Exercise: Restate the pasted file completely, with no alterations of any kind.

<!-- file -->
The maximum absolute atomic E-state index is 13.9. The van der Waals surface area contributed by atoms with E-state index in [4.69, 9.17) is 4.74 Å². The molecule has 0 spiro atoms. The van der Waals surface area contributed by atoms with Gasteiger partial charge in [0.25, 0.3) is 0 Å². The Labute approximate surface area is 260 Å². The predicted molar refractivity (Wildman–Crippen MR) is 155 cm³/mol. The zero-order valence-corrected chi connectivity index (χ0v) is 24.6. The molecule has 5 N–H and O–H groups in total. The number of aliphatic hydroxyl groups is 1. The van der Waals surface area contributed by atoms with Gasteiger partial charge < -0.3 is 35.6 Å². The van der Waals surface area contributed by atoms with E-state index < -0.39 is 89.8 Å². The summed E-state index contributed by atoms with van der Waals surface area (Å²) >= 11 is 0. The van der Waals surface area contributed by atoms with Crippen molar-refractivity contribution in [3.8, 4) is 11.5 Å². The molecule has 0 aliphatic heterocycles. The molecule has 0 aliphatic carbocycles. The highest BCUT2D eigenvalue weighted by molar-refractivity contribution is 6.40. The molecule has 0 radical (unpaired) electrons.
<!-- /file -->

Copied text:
The maximum absolute atomic E-state index is 13.9. The van der Waals surface area contributed by atoms with E-state index in [4.69, 9.17) is 4.74 Å². The molecule has 0 spiro atoms. The van der Waals surface area contributed by atoms with Gasteiger partial charge in [0.25, 0.3) is 0 Å². The Labute approximate surface area is 260 Å². The predicted molar refractivity (Wildman–Crippen MR) is 155 cm³/mol. The zero-order valence-corrected chi connectivity index (χ0v) is 24.6. The molecule has 5 N–H and O–H groups in total. The number of aliphatic hydroxyl groups is 1. The van der Waals surface area contributed by atoms with Gasteiger partial charge < -0.3 is 35.6 Å². The van der Waals surface area contributed by atoms with E-state index < -0.39 is 89.8 Å². The summed E-state index contributed by atoms with van der Waals surface area (Å²) >= 11 is 0. The van der Waals surface area contributed by atoms with Crippen molar-refractivity contribution in [3.8, 4) is 11.5 Å². The molecule has 0 aliphatic heterocycles. The molecule has 0 aliphatic carbocycles. The highest BCUT2D eigenvalue weighted by molar-refractivity contribution is 6.40. The molecule has 0 radical (unpaired) electrons.